The number of Covid-19 jabs administered in China has passed the one billion mark, health officials said Sunday, more than a third of the doses given worldwide.
The announcement by the National Health Commission comes after the number of shots administered globally surpassed 2.5 billion on Friday, according to an AFP count from official sources.
It is unclear what percentage of China’s population has now been inoculated but its vaccination drive got off to a slow start after a successful fight against the virus left little sense of urgency to get jabbed.
A lack of transparency and previous vaccine scandals have also led to resistance among residents.
Authorities have set an ambitious target of fully vaccinating 40% of the country’s nearly 1.4 billion people by the end of this month.
Some provinces are offering vaccines for free to encourage people to roll up their sleeves. Residents in central Anhui province have been given free eggs, while some living in Beijing have received shopping coupons.
A recent outbreak of the more contagious Delta variant of the virus in the southern city of Guangzhou has also served as a wake-up call for many dragging their feet.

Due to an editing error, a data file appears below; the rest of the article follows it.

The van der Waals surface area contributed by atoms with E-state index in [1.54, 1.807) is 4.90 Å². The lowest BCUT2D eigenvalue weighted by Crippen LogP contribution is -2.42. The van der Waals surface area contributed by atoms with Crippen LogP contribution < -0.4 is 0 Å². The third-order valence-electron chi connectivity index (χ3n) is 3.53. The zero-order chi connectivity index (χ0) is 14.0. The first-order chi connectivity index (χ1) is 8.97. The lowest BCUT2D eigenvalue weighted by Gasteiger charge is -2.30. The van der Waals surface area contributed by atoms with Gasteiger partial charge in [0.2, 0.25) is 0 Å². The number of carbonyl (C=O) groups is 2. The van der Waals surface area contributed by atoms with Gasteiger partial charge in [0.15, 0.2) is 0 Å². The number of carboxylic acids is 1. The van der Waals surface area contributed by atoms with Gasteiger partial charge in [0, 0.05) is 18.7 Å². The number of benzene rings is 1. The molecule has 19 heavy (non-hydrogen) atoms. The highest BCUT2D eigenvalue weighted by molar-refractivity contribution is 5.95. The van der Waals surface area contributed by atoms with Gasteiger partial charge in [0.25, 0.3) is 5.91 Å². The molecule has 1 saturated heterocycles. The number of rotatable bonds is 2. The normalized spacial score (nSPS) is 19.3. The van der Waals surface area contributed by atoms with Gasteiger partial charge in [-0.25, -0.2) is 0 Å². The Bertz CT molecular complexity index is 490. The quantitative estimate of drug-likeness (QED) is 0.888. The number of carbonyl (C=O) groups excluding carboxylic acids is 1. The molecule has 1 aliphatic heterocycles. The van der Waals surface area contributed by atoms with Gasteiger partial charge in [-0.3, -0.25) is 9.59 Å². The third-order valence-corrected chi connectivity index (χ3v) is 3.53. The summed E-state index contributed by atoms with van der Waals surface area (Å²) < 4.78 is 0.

China reported 23 new coronavirus cases Sunday.
The country has four conditionally approved vaccines, whose published efficacy rates remain behind rival jabs by Pfizer-BioNTech and Moderna, which have 95% and 94% success rates respectively.
China’s Sinovac previously said trials of its shot in Brazil showed around 50% efficacy in preventing infection and 80% in preventing cases requiring medical intervention.
Sinopharm’s two vaccines have efficacy rates of 79% and 72% respectively, while the overall efficacy for CanSino’s stands at 65% after 28 days.
China is expected to produce more than three billion vaccine doses this year, state news agency Xinhua reported in April.
Health authorities have not said when China will reach herd immunity or what proportion of its vaccine doses will be sold abroad.